The president also called on Congress to “increase Pell grants and increase our historic support for HBCUs.” AAU commended the president’s proposal on Twitter and noted that Congress should go further and #DoublePell. In renewing his call for Congress to fund ARPA-H, President Biden said, “ARPA-H will have a singular purpose – to drive breakthroughs in cancer, Alzheimer’s, diabetes, and more.”

students engaged in a classroom discussionAAU, Associations Issue Statement on the Importance of Free and Open Academic Inquiry and Debate on Our Campuses

AAU joined 92 other higher education associations in issuing a statement on the importance of open academic inquiry and debate on campus. “To best serve American society, higher education institutions are committed to transparent intellectual inquiry and academic excellence, free speech, and civil discourse,” the statement noted.

The statement pointed out that recent efforts to “suppress inquiry, curb discussion, and limit what can be studied violate the basic principles of free speech” and foreclose the “evaluation of complex and challenging ideas.” Such measures, the statement said, “undermine the very purpose of higher education.” The statement continued: “Outside a few narrow exceptions, proposals to ban speech based on the idea expressed are not only constitutionally suspect but fundamentally at odds with the values of a free and open society.”

The statement emphasized that even though “controversial and contentious topics deserve a place in the curriculum,” classroom discussions and campus speech should be respectful and must not violate the law or threaten violence. “Open academic inquiry and vigorous debate are core values of higher education, and America generally, and we must never waiver in our commitment to these vital principles,” the statement concluded.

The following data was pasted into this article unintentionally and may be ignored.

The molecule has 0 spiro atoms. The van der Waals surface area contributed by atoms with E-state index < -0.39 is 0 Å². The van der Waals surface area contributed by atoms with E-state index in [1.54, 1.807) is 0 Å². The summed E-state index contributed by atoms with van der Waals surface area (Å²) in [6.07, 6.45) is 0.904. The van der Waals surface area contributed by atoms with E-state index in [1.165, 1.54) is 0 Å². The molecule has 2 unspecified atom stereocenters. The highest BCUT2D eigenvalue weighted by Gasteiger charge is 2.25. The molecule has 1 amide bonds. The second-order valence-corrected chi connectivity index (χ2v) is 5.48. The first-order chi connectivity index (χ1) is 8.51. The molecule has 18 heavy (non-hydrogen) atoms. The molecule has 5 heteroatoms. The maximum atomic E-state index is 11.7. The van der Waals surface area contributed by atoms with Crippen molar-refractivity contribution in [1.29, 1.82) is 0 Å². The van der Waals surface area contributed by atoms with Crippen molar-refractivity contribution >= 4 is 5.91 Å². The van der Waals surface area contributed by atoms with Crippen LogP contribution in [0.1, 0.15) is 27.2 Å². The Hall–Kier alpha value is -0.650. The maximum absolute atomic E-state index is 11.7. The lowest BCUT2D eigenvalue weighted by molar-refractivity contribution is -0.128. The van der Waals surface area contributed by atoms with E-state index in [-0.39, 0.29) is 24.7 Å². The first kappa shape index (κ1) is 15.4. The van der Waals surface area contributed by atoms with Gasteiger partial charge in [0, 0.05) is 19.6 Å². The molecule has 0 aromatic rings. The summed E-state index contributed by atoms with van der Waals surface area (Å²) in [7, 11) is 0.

AAU, Associations Submit Comments on State Department’s Proposal to Increase Visa Fees

AAU joined ACE and 23 other higher education associations in submitting a comment letter in response to the State Department’s proposal to increase visa application processing fees for several nonimmigrant visas, including F-1 student visas and J-1 exchange visitor visas. Under the proposed rule, fees for F, M, and J visas would go up by 53%, from $160 to $245 per application; the application fee for waiving the two-year residency requirement for J-1 exchange visitors would increase to $510, up 325% from the current fee of $120; and fees for H and L visas for employment in the United States would rise by 63%, from $190 to $310. According to the department, the increases would ensure that the fees better align with the costs of providing consular services.